Engineering Single-Walled Carbon Nanotube Hybrid Assemblies For Chiro-optic Applications
Francesco Mastrocinque, Ph.D. Candidate
Michael Therien, Ph.D., Advisor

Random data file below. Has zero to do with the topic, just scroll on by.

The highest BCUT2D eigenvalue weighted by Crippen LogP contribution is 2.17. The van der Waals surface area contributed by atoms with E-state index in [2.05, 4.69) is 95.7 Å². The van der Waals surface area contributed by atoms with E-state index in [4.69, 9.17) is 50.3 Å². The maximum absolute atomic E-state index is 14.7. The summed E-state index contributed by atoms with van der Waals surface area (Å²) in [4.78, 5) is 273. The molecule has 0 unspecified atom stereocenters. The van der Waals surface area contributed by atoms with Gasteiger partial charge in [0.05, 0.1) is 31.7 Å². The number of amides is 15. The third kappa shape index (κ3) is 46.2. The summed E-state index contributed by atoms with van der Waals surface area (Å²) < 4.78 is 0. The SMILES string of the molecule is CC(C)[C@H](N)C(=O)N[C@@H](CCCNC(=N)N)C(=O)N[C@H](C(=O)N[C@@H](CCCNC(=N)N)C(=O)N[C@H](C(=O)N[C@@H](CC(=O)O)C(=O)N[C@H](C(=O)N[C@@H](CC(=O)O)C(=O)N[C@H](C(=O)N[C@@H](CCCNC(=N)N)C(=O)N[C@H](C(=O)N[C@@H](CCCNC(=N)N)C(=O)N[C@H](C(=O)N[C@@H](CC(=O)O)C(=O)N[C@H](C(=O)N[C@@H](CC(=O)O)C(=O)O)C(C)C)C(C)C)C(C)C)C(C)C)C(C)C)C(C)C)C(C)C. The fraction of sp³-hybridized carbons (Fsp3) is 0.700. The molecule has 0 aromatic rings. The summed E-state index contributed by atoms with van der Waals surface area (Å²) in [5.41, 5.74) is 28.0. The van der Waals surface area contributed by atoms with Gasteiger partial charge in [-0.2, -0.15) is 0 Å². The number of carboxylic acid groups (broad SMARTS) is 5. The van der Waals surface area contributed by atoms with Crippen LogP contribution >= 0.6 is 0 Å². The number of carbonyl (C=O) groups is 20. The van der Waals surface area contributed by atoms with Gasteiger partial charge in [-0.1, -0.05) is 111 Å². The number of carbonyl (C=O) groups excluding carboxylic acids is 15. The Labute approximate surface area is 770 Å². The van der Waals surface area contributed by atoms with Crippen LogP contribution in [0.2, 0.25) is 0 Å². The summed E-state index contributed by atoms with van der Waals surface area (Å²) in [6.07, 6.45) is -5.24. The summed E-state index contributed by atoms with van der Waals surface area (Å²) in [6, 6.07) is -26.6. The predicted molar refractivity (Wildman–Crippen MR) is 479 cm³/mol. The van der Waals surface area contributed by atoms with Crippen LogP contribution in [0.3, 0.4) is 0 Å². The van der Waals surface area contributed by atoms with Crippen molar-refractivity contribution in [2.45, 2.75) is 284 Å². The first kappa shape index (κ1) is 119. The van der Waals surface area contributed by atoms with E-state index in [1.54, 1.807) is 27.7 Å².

Abstract: Chiral, molecular and nanoscale assemblies are promising candidates for the development of spintronic-based devices, characterized by information processing using both electronic charge and spin, and are poised to give rise to superior computational efficiency relative to modern electronic architectures that only operate using processing of electronic charge. Essential to realizing such spintronic assemblies is the ability to isolate and engineer enantiopure, chiral nanoscale materials that feature highly-tunable and unique electronic structures. Congruent with such requirements, this work focuses on engineering molecular and nanoscale organic matter that interface with single-walled carbon nanotubes (SWNTs), and are capable of: i) generating concentrated, enantioenriched SWNT-based chiral inks from racemic mixtures that aim to be amenable with current ink-jet printing designs for electronic device fabrication, or ii) inducing SWNT lattice handedness in achiral SWNT platforms that depend on conjugated polymer electronic structure and polymer pitch length. Specifically, this work explores: i) experimental and computational investigation of engineered chiral, binaphthalene-based surfactant frameworks that are able to disperse and resolve enantiomers of SWNTs via enthalpic and entropic differences in surfactant-SWNT interactions in aqueous solutions, and ii) chiral, semiconducting aryleneethynylene-based polymers that helically wrap metallic single-walled carbon nanotubes (m-SWNTs) and give rise to m-SWNT band gap opening and a metallic to semiconducting phase transition in such assemblies. Exploitation of such unique designs will enable opportunities to develop exceptional chiro-optic and spintronic materials, and help elucidate critical structure-function relationships that broadly inform material design for such applications.